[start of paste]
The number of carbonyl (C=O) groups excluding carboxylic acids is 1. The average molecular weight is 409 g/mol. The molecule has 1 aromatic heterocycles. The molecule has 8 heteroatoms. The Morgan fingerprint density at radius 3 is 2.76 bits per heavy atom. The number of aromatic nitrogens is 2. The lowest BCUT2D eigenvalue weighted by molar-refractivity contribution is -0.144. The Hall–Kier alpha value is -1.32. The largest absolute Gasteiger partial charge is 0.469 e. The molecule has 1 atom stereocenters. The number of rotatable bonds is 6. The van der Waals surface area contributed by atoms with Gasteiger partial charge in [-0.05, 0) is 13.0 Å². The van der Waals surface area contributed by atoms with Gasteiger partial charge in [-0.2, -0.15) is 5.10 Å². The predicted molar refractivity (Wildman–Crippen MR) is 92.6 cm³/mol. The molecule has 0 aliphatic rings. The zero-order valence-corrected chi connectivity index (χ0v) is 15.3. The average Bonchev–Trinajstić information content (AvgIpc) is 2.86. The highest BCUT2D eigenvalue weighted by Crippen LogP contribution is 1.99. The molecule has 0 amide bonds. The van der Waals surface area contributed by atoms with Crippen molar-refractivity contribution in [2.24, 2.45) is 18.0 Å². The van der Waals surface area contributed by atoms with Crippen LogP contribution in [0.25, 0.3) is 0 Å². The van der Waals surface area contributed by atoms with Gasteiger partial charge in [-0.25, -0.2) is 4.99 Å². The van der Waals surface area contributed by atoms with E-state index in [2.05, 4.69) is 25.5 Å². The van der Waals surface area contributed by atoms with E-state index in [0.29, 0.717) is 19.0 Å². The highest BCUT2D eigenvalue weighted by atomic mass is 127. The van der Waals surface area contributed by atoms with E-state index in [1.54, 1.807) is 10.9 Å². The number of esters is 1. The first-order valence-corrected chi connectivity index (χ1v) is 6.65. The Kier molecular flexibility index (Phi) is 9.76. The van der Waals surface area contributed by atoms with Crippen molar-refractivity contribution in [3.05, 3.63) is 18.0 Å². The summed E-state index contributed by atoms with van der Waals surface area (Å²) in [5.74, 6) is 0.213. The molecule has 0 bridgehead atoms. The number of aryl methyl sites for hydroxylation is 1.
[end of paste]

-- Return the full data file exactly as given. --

The number of carbonyl (C=O) groups excluding carboxylic acids is 1. The average molecular weight is 409 g/mol. The molecule has 1 aromatic heterocycles. The molecule has 8 heteroatoms. The Morgan fingerprint density at radius 3 is 2.76 bits per heavy atom. The number of aromatic nitrogens is 2. The lowest BCUT2D eigenvalue weighted by molar-refractivity contribution is -0.144. The Hall–Kier alpha value is -1.32. The largest absolute Gasteiger partial charge is 0.469 e. The molecule has 1 atom stereocenters. The number of rotatable bonds is 6. The van der Waals surface area contributed by atoms with Gasteiger partial charge in [-0.05, 0) is 13.0 Å². The van der Waals surface area contributed by atoms with Gasteiger partial charge in [-0.2, -0.15) is 5.10 Å². The predicted molar refractivity (Wildman–Crippen MR) is 92.6 cm³/mol. The molecule has 0 aliphatic rings. The zero-order valence-corrected chi connectivity index (χ0v) is 15.3. The average Bonchev–Trinajstić information content (AvgIpc) is 2.86. The highest BCUT2D eigenvalue weighted by Crippen LogP contribution is 1.99. The molecule has 0 amide bonds. The van der Waals surface area contributed by atoms with Crippen molar-refractivity contribution in [2.24, 2.45) is 18.0 Å². The van der Waals surface area contributed by atoms with Crippen LogP contribution in [0.25, 0.3) is 0 Å². The van der Waals surface area contributed by atoms with Gasteiger partial charge in [-0.25, -0.2) is 4.99 Å². The van der Waals surface area contributed by atoms with E-state index in [2.05, 4.69) is 25.5 Å². The van der Waals surface area contributed by atoms with E-state index in [0.29, 0.717) is 19.0 Å². The highest BCUT2D eigenvalue weighted by atomic mass is 127. The van der Waals surface area contributed by atoms with E-state index in [1.54, 1.807) is 10.9 Å². The number of esters is 1. The first-order valence-corrected chi connectivity index (χ1v) is 6.65. The Kier molecular flexibility index (Phi) is 9.76. The van der Waals surface area contributed by atoms with Crippen molar-refractivity contribution in [3.05, 3.63) is 18.0 Å². The summed E-state index contributed by atoms with van der Waals surface area (Å²) in [5.74, 6) is 0.213. The molecule has 0 bridgehead atoms. The number of aryl methyl sites for hydroxylation is 1.